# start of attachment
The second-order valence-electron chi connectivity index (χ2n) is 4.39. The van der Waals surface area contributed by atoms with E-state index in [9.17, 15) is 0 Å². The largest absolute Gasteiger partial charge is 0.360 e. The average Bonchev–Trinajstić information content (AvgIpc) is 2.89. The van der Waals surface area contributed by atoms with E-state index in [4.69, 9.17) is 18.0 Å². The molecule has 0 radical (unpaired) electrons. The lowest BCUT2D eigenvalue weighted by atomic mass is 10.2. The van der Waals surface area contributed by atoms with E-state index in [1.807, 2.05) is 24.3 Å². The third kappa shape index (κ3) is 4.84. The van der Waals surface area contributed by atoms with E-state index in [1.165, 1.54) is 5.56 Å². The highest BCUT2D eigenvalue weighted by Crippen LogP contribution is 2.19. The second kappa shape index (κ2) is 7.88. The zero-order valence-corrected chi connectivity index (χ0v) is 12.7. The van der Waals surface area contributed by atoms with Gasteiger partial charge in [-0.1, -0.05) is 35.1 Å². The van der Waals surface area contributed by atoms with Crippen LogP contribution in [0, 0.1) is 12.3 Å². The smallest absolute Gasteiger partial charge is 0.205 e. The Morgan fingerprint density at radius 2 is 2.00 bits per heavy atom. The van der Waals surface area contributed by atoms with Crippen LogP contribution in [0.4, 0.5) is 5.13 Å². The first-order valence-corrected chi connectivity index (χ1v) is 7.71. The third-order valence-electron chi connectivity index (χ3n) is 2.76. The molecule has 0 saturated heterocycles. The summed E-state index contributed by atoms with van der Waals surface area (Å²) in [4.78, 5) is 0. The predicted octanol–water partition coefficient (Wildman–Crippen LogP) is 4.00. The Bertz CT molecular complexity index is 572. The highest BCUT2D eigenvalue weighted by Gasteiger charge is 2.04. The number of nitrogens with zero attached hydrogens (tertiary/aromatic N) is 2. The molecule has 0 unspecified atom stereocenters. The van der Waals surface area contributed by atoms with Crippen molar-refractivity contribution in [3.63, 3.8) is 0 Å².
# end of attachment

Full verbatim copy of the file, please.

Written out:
The second-order valence-electron chi connectivity index (χ2n) is 4.39. The van der Waals surface area contributed by atoms with E-state index in [9.17, 15) is 0 Å². The largest absolute Gasteiger partial charge is 0.360 e. The average Bonchev–Trinajstić information content (AvgIpc) is 2.89. The van der Waals surface area contributed by atoms with E-state index in [4.69, 9.17) is 18.0 Å². The molecule has 0 radical (unpaired) electrons. The lowest BCUT2D eigenvalue weighted by atomic mass is 10.2. The van der Waals surface area contributed by atoms with E-state index in [1.807, 2.05) is 24.3 Å². The third kappa shape index (κ3) is 4.84. The van der Waals surface area contributed by atoms with E-state index in [1.165, 1.54) is 5.56 Å². The highest BCUT2D eigenvalue weighted by Crippen LogP contribution is 2.19. The second kappa shape index (κ2) is 7.88. The zero-order valence-corrected chi connectivity index (χ0v) is 12.7. The van der Waals surface area contributed by atoms with Gasteiger partial charge in [-0.1, -0.05) is 35.1 Å². The van der Waals surface area contributed by atoms with Crippen LogP contribution in [0, 0.1) is 12.3 Å². The smallest absolute Gasteiger partial charge is 0.205 e. The Morgan fingerprint density at radius 2 is 2.00 bits per heavy atom. The van der Waals surface area contributed by atoms with Crippen LogP contribution in [0.4, 0.5) is 5.13 Å². The first-order valence-corrected chi connectivity index (χ1v) is 7.71. The third-order valence-electron chi connectivity index (χ3n) is 2.76. The molecule has 0 saturated heterocycles. The summed E-state index contributed by atoms with van der Waals surface area (Å²) in [4.78, 5) is 0. The predicted octanol–water partition coefficient (Wildman–Crippen LogP) is 4.00. The Bertz CT molecular complexity index is 572. The highest BCUT2D eigenvalue weighted by Gasteiger charge is 2.04. The number of nitrogens with zero attached hydrogens (tertiary/aromatic N) is 2. The molecule has 0 unspecified atom stereocenters. The van der Waals surface area contributed by atoms with Crippen molar-refractivity contribution in [3.63, 3.8) is 0 Å².